Figure 3: Model Explainability – quantify relative impact of each attribute

Figure 3 illustrates that air_pressure had the most impact on the model. Continually refining this RTS attribute will therefore have more impact than day_of_week or hour_of_day data points.

Generating a satellite capacity forecast and visualizing results

The final element is to launch a forecast. To create one, simply specify the predictor model and up to five forecast quantile values. The P90 forecast is the key trend of interest to slightly overprovision capacity ensuring consumers have enough bandwidth the majority of the time.


# by default we get a P10, P50, P90 wQL - we are most interested in P90 wQL
response = forecast.create_forecast(ForecastName=FORECAST_NAME, PredictorArn=predictor_arn)

forecast_arn = response['ForecastArn']
print(f"Waiting for Forecast with ARN {forecast_arn} to become ACTIVE.")

A graphical visualization is built into the Amazon Forecast Query capability. However, satellite operators typically desire dashboards with multiple integrated metrics. Additionally, the engineers making decisions on predictions may be a different group than the developers who created the forecast.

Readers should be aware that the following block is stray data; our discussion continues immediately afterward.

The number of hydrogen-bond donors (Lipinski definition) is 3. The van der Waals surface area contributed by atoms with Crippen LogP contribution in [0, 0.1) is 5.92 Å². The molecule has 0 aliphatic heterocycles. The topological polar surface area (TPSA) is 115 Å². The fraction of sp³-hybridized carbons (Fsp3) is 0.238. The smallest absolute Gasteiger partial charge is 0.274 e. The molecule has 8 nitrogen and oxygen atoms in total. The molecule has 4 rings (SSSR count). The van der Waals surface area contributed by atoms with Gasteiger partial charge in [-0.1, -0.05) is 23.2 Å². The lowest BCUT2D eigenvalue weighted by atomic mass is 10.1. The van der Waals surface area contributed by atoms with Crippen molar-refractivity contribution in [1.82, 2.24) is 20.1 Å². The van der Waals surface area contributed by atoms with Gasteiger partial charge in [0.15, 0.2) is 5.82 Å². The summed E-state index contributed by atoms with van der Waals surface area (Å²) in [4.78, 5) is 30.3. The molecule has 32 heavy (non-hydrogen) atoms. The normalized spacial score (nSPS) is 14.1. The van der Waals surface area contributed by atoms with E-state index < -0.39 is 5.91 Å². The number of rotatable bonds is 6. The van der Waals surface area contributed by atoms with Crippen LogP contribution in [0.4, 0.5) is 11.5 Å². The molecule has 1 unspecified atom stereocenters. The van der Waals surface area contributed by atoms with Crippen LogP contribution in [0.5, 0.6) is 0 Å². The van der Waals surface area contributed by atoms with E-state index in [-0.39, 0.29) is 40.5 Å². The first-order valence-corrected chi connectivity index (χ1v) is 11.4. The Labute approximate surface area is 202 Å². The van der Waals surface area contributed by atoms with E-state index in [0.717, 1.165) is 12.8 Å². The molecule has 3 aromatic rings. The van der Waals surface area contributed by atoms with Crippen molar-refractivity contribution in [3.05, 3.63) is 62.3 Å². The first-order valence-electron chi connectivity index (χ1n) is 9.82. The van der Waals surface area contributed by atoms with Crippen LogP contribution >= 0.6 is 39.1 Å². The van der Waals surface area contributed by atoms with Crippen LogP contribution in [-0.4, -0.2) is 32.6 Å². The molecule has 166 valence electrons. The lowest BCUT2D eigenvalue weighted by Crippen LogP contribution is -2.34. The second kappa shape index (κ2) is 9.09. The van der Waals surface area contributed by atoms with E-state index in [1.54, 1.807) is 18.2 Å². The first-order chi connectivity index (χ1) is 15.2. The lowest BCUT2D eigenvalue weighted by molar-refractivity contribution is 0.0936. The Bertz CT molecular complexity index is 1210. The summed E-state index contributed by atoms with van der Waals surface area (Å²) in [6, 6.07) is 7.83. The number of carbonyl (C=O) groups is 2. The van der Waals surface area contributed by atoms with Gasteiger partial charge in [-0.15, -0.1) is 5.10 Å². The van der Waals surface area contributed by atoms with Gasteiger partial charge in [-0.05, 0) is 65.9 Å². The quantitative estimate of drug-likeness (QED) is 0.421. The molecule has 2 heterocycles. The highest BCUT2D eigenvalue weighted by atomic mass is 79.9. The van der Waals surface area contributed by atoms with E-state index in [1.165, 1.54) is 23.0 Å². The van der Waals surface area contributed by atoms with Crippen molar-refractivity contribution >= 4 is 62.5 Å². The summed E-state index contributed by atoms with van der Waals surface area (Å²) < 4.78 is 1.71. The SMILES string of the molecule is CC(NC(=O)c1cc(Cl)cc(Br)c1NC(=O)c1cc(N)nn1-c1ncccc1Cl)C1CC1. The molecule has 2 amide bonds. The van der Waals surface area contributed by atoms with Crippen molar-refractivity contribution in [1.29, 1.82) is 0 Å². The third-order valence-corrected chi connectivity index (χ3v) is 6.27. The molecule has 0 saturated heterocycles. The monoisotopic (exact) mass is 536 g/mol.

For these reasons, we export all the metrics to Amazon S3, and visualize in Amazon QuickSight.

Figure 4: Visualization of satellite capacity forecast, accuracy metrics, historical, and weather data in Amazon QuickSight

Figure 4: Visualization of satellite capacity forecast, accuracy metrics, historical, and weather data in Amazon QuickSight

The forecast (Figure 4 top-left) provides a prediction for each spot-beam, and recognizes the daily surge in demand from 1-2 AM. The accuracy metrics provide guardrails for the satellite operator to be confident in the model. Finally, the historical shipping bandwidth demand and RTS (weather) data are plotted for reference.